The announcement came as quality inspection officials revealed that about 20 per cent of dairy companies so far tested nationwide had been found to have sold products tainted with melamine.
The General Administration of Quality Supervision, Inspection and Quarantine added that of 22 companies found to have produced contaminated baby formula, two had exported the product to other countries.
Chinese authorities say melamine was put into the milk powder to make it appear the product had more protein.
The chemical, normally used to make plastics and glues, is rich in nitrogen, an element often used to measure protein levels, and so can be used to disguise diluted milk.
It is being blamed for causing kidney stones in the affected babies, a condition that is rare in infants but which causes a range of health risks.
Li Changjiang, the head of the watchdog body, said the two companies, Yashili and Suncare, exported to Myanmar, Yemen, Bangladesh, Burundi and Gabon.
He said that the two companies' products had been recalled but did not say whether the exported products had been contaminated with melamine.
The scandal, which has seen thousands of parents in southern China flood into Hong Kong to buy foreign-made milk powder, is the latest to rock China's food industry, which has been tarnished by a series of health scares in recent years.
Wednesday's developments also came as China brought down the curtain on the Paralympics - after also hosting the Olympics last month – with the scandal reviving an unflattering image of the country.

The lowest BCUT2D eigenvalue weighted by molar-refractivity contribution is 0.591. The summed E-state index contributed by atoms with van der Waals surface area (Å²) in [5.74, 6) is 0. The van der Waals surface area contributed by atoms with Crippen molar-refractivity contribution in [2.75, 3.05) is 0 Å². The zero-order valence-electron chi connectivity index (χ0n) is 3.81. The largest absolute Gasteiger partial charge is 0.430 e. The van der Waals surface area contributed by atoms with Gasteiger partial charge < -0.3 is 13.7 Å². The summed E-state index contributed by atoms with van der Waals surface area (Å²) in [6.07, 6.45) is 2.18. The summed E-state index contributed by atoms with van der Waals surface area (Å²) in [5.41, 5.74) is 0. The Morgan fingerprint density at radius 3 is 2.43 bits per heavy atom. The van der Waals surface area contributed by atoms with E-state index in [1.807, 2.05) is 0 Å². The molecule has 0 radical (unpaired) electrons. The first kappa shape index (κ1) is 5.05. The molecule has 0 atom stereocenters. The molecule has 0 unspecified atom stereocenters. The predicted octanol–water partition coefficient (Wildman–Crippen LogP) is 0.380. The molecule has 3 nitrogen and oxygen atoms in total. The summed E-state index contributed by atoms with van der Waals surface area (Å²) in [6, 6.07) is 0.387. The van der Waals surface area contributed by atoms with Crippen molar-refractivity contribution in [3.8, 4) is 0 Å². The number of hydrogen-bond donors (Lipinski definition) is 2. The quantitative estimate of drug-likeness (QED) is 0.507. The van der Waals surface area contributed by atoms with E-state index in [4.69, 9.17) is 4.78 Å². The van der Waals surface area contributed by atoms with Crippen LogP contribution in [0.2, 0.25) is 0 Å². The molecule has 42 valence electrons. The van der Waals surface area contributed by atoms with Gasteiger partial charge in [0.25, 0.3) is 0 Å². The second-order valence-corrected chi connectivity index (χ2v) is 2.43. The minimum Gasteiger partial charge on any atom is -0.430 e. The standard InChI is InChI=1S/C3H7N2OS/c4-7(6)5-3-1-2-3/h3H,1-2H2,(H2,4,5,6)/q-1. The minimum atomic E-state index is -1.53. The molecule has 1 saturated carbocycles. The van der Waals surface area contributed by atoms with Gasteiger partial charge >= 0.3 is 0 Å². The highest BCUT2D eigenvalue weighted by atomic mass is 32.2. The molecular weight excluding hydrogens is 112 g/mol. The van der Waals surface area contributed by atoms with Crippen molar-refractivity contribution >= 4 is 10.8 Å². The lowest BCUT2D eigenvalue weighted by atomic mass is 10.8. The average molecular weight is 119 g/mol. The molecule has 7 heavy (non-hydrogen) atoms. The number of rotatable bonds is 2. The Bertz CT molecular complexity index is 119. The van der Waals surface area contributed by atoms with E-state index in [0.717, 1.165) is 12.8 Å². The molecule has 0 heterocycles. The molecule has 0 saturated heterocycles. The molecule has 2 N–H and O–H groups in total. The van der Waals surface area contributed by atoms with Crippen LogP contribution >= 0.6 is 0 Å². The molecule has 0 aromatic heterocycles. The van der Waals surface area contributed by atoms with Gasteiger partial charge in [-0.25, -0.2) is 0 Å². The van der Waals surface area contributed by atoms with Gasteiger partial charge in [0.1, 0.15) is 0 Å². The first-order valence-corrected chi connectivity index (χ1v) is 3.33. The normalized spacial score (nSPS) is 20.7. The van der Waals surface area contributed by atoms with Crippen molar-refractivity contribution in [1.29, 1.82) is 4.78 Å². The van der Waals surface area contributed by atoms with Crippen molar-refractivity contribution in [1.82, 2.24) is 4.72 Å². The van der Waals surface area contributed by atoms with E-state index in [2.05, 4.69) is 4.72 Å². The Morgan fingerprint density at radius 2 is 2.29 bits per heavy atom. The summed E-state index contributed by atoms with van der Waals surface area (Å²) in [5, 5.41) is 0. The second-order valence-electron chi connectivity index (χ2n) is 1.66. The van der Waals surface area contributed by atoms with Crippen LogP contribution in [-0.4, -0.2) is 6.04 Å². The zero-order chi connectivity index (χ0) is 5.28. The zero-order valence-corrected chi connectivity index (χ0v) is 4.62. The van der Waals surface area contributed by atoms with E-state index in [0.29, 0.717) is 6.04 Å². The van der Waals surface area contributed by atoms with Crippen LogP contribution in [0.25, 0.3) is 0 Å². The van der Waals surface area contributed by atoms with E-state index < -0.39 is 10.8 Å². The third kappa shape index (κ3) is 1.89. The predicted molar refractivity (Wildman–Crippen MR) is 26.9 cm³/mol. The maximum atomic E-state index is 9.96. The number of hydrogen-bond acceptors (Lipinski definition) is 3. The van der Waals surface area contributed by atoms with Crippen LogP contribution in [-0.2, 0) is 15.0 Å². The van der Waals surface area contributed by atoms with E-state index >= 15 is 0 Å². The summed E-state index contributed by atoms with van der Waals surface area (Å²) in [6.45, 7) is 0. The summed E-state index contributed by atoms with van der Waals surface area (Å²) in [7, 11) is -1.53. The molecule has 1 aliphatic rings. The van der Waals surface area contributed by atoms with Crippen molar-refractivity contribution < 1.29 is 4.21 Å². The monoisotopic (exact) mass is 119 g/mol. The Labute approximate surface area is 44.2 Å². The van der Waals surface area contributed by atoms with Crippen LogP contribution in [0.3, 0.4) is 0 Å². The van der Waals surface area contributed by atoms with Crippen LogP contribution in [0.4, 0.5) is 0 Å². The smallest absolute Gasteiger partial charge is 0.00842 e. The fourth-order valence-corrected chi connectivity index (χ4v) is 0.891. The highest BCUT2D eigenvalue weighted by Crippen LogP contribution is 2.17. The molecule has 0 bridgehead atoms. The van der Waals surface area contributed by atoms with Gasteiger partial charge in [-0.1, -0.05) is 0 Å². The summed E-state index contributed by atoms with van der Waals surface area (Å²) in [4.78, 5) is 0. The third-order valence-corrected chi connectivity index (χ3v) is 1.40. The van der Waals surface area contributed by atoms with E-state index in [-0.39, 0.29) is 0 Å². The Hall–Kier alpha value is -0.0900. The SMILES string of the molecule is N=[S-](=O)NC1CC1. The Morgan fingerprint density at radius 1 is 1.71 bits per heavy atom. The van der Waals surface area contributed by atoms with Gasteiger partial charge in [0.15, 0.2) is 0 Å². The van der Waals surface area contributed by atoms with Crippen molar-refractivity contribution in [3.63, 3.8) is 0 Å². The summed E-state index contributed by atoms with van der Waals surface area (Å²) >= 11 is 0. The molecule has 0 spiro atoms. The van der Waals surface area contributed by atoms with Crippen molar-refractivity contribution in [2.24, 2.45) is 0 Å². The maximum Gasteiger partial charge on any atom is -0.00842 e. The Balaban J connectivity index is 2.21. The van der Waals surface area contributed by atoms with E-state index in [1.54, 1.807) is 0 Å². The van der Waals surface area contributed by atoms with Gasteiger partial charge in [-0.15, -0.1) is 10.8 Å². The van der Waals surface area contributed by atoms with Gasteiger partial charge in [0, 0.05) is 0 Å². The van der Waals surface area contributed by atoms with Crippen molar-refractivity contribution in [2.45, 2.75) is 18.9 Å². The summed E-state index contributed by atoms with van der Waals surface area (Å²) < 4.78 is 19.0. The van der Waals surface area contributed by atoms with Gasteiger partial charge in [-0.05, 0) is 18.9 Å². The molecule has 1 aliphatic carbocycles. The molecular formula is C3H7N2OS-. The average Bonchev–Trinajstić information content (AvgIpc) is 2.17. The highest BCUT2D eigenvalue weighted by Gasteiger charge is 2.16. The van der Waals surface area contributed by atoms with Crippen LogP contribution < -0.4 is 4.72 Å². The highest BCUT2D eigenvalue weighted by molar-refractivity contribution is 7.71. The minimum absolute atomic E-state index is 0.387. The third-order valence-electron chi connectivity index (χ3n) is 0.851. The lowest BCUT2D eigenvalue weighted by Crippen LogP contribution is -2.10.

But Al Jazeera's Melissa Chan, reporting from Beijing, said the announcement and inspections by the Chinese government were encouraging signs that it was providing some transparency and getting serious about food safety.
So far four officials have been sacked over the scandal in the city of Shijiazhuang, the base of the Sanlu Group, the top-selling dairy company first linked to the toxic milk.
Among those dismissed is Shijiazhuang's vice-mayor in charge of agriculture and the director of the city's food and drug watchdog.
Sanlu's chairwoman and general manager, Tian Wenhua, was also sacked.
Chinese officials last week ordered a nationwide check of all baby milk powder makers after Sanlu's problems began to emerge.
Sanlu, which is 43 per cent owned by New Zealand dairy giant Fonterra, last week halted production and announced a big product recall.
But New Zealand's prime minister said this week that local Chinese officials acted only after Wellington contacted the central government.